My favourite band have become a museum piece.
Or at least, some of their instruments, clothing, lyrics, and memorabilia are in an exhibition which the Museum of London1 has been running since the fortieth anniversary of London Calling in December. I popped along today.
It’s small, but pretty good. The centrepiece is Paul Simenon’s smashed bass from the famous cover photo. It lies under glass on a red velvet cushion, like a fallen warrior lying in state (see above).
It’s actually kind of gruesome. “That’s no way to treat an expensive musical instrument,” as someone once said.
I didn’t learn anything I didn’t already know, I don’t think. Except maybe that Joe had a backup white Telecaster, that I don’t think I’ve ever seen him use, either live, in video, or in photos. His iconic black one is in the Rock ‘n’ Roll Hall of Fame, I believe. Or another museum.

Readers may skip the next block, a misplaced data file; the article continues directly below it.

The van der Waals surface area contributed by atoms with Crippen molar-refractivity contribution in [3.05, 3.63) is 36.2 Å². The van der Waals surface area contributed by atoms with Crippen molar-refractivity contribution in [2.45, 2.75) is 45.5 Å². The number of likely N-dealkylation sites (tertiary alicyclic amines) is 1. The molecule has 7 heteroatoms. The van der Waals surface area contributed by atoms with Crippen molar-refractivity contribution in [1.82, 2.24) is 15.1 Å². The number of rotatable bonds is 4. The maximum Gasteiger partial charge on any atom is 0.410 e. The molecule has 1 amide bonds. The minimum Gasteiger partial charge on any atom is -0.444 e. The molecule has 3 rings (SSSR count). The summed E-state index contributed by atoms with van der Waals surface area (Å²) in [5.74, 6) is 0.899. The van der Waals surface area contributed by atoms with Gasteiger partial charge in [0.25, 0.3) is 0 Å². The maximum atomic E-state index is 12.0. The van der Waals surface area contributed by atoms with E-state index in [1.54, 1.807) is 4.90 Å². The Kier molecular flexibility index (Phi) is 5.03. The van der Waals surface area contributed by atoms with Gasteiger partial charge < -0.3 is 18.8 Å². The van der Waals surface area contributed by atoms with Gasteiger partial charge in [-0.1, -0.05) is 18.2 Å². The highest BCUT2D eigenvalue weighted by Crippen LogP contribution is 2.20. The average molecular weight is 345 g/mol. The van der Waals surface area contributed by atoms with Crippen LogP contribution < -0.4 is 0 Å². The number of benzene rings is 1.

Oh, and see the poster in that shot? “Two for a fiver”? When I bought London Calling it was only £3.99. Both times, as I’ve written about before.
Anyway, worth checking out, especially since it’s free. My main complaint: there are a lot of songs that could have been playing, even if they kept it to the relevant album. Instead they had a loop of just three (“London Calling,” “Train in Vain,” and “Clampdown,” the latter two live versions).
- Which I had never before visited, in thirty-two years living here. ↩
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